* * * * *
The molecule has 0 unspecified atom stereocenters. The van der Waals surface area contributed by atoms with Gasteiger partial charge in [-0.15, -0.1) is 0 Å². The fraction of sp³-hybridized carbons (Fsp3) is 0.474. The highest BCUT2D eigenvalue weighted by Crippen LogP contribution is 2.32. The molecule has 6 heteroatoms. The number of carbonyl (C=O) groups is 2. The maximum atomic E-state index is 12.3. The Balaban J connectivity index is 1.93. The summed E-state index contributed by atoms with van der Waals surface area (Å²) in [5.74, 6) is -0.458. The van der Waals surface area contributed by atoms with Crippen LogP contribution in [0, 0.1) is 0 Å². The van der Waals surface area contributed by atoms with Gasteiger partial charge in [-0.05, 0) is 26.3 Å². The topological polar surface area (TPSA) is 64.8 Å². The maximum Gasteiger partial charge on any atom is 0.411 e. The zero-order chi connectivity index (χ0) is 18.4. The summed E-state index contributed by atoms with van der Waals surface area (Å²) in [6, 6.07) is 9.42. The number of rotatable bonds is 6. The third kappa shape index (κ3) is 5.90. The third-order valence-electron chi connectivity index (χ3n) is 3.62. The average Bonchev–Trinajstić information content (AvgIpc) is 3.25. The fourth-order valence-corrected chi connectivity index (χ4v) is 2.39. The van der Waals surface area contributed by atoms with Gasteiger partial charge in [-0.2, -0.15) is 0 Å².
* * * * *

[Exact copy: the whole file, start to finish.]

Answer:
The molecule has 0 unspecified atom stereocenters. The van der Waals surface area contributed by atoms with Gasteiger partial charge in [-0.15, -0.1) is 0 Å². The fraction of sp³-hybridized carbons (Fsp3) is 0.474. The highest BCUT2D eigenvalue weighted by Crippen LogP contribution is 2.32. The molecule has 6 heteroatoms. The number of carbonyl (C=O) groups is 2. The maximum atomic E-state index is 12.3. The Balaban J connectivity index is 1.93. The summed E-state index contributed by atoms with van der Waals surface area (Å²) in [5.74, 6) is -0.458. The van der Waals surface area contributed by atoms with Crippen LogP contribution in [0, 0.1) is 0 Å². The van der Waals surface area contributed by atoms with Gasteiger partial charge in [-0.05, 0) is 26.3 Å². The topological polar surface area (TPSA) is 64.8 Å². The maximum Gasteiger partial charge on any atom is 0.411 e. The zero-order chi connectivity index (χ0) is 18.4. The summed E-state index contributed by atoms with van der Waals surface area (Å²) in [6, 6.07) is 9.42. The number of rotatable bonds is 6. The third kappa shape index (κ3) is 5.90. The third-order valence-electron chi connectivity index (χ3n) is 3.62. The average Bonchev–Trinajstić information content (AvgIpc) is 3.25. The fourth-order valence-corrected chi connectivity index (χ4v) is 2.39. The van der Waals surface area contributed by atoms with Gasteiger partial charge in [-0.2, -0.15) is 0 Å².